With+so+many+students+leaving+and+joining+ASL+each+year%2C+it%27s+important+to+find+comfort+while+dealing+with+transition+back+into+the+school+year.

Imogen Weiss

With so many students leaving and joining ASL each year, it’s important to find comfort while dealing with transition back into the school year.

Jonathan Novak

On the 18th anniversary of the September 11 terrorist attacks, a few members of the editorial board share their thoughts on understanding and processing the event, as well as the importance of reflection.

I wasn’t even born when 9/11 occurred. I have never lived in a pre 9/11 world. A couple of years ago when my mom felt we were old enough, she decided to show my brother and me the new coverage that took place during the events. My mom was home with my baby brother and my dad was at work. They didn’t know what was going on besides the fact that the two buildings were on fire.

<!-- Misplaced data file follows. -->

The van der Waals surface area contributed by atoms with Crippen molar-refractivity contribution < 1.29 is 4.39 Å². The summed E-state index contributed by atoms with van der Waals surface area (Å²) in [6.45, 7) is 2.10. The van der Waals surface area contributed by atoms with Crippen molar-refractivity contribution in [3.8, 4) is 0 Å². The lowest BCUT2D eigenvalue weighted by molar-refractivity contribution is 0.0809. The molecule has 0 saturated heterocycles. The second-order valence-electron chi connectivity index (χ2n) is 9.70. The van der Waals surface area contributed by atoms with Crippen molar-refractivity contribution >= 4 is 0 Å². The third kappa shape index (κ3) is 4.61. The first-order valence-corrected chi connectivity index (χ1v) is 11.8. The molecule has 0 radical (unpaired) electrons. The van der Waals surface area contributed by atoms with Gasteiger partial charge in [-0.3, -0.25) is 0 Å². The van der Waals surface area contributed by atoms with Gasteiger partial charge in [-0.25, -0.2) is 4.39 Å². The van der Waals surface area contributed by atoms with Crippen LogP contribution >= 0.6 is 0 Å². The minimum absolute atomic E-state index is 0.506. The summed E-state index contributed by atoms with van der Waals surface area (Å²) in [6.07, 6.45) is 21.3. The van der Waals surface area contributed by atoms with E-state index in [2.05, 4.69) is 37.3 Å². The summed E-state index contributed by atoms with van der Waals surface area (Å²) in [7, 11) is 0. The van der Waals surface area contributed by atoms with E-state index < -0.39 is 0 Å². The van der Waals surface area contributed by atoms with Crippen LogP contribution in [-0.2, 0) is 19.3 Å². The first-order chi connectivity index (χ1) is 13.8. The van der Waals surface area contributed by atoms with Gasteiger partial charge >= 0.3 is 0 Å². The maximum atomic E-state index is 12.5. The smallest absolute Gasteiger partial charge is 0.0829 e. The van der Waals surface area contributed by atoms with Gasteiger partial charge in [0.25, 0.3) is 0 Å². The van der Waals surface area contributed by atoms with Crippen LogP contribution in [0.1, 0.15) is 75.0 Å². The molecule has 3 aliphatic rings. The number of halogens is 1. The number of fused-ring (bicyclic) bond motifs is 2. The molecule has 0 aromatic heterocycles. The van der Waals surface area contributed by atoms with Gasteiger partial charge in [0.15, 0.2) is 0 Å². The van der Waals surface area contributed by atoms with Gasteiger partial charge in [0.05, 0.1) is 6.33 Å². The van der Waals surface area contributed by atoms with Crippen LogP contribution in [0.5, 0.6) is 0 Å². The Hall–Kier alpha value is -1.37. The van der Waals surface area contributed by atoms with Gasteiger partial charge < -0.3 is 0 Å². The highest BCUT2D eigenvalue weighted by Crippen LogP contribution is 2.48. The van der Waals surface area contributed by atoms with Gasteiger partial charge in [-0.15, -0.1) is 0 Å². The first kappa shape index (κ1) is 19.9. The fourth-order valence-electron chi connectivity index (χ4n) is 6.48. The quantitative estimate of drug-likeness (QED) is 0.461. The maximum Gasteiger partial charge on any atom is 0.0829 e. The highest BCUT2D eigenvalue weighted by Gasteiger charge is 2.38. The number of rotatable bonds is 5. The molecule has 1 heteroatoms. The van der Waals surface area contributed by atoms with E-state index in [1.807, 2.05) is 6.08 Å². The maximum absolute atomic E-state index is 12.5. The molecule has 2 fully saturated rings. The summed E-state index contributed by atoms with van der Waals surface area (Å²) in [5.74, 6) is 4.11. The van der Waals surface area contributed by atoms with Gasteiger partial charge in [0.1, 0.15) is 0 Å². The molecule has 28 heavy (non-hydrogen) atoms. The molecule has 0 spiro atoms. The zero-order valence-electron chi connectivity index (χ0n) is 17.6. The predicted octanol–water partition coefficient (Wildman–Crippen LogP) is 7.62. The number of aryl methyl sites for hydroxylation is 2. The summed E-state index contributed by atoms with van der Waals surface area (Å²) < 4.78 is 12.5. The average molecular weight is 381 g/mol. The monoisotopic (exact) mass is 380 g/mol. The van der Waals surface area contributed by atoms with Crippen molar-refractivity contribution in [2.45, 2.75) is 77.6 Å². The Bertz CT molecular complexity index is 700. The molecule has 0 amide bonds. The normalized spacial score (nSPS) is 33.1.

I often felt like that when I thought of the event. I knew buildings caught fire, I knew that thousands of people died, but I didn’t really appreciate that. This morning, I watched a video in journalism that showed us the videos of the people covered in debris, their faces fully grey with tears running down their faces. I’m reminded that these were real people; they were people living their everyday lives; they had a family at home expecting an arrival. 

When I think this stuff through my mind immediately travels to the land of uncertainty. I start thinking of all the potential “what ifs.” I do my very best to ground myself and remove myself from my own head. It’s easier said than done.

It’s important on days like this to appreciate where we are now. Life can be stressful and things can get hard, but I can’t imagine what it would have been like for the family of the victims just a few days after the tragedy took place. We must do our best to not live in uncertainty and feel blessed to have what we have. 

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